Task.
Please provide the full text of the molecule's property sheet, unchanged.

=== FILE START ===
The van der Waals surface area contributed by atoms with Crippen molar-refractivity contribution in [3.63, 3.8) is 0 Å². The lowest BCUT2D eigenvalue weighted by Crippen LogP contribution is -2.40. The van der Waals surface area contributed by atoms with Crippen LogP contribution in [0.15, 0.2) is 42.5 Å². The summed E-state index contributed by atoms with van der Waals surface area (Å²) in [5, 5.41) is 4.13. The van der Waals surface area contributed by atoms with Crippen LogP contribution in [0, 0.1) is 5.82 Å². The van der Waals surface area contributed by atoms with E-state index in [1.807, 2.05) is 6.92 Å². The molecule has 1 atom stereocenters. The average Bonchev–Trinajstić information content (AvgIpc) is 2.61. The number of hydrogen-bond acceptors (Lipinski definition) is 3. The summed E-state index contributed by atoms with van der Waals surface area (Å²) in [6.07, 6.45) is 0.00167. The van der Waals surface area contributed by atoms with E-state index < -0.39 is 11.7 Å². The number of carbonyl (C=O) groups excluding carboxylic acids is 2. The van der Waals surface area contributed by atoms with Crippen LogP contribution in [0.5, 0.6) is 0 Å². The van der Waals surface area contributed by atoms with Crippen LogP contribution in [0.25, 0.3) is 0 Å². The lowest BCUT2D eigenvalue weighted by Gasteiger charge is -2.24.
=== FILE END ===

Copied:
The van der Waals surface area contributed by atoms with Crippen molar-refractivity contribution in [3.63, 3.8) is 0 Å². The lowest BCUT2D eigenvalue weighted by Crippen LogP contribution is -2.40. The van der Waals surface area contributed by atoms with Crippen LogP contribution in [0.15, 0.2) is 42.5 Å². The summed E-state index contributed by atoms with van der Waals surface area (Å²) in [5, 5.41) is 4.13. The van der Waals surface area contributed by atoms with Crippen LogP contribution in [0, 0.1) is 5.82 Å². The van der Waals surface area contributed by atoms with E-state index in [1.807, 2.05) is 6.92 Å². The molecule has 1 atom stereocenters. The average Bonchev–Trinajstić information content (AvgIpc) is 2.61. The number of hydrogen-bond acceptors (Lipinski definition) is 3. The summed E-state index contributed by atoms with van der Waals surface area (Å²) in [6.07, 6.45) is 0.00167. The van der Waals surface area contributed by atoms with E-state index < -0.39 is 11.7 Å². The number of carbonyl (C=O) groups excluding carboxylic acids is 2. The van der Waals surface area contributed by atoms with Crippen LogP contribution in [0.5, 0.6) is 0 Å². The van der Waals surface area contributed by atoms with Crippen LogP contribution in [0.25, 0.3) is 0 Å². The lowest BCUT2D eigenvalue weighted by Gasteiger charge is -2.24.